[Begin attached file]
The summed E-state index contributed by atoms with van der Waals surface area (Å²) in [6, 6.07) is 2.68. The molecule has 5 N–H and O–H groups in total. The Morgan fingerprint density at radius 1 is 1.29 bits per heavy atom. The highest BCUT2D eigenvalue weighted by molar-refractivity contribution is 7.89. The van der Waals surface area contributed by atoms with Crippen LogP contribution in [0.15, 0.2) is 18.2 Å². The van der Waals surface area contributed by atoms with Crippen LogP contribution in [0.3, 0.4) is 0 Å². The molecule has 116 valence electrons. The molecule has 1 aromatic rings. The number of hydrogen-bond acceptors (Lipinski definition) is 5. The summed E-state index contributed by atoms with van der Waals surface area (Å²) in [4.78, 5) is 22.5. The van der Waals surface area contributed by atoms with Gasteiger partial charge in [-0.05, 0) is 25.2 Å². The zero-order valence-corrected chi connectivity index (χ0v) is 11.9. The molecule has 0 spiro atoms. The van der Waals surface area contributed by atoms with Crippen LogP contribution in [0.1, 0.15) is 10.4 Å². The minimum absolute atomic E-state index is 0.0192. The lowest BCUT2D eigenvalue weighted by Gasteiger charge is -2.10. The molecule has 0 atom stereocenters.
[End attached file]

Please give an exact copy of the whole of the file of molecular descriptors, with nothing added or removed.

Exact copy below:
The summed E-state index contributed by atoms with van der Waals surface area (Å²) in [6, 6.07) is 2.68. The molecule has 5 N–H and O–H groups in total. The Morgan fingerprint density at radius 1 is 1.29 bits per heavy atom. The highest BCUT2D eigenvalue weighted by molar-refractivity contribution is 7.89. The van der Waals surface area contributed by atoms with Crippen LogP contribution in [0.15, 0.2) is 18.2 Å². The van der Waals surface area contributed by atoms with Crippen LogP contribution in [0.3, 0.4) is 0 Å². The molecule has 116 valence electrons. The molecule has 1 aromatic rings. The number of hydrogen-bond acceptors (Lipinski definition) is 5. The summed E-state index contributed by atoms with van der Waals surface area (Å²) in [4.78, 5) is 22.5. The van der Waals surface area contributed by atoms with Gasteiger partial charge in [-0.05, 0) is 25.2 Å². The zero-order valence-corrected chi connectivity index (χ0v) is 11.9. The molecule has 0 spiro atoms. The van der Waals surface area contributed by atoms with Crippen LogP contribution in [0.1, 0.15) is 10.4 Å². The minimum absolute atomic E-state index is 0.0192. The lowest BCUT2D eigenvalue weighted by Gasteiger charge is -2.10. The molecule has 0 atom stereocenters.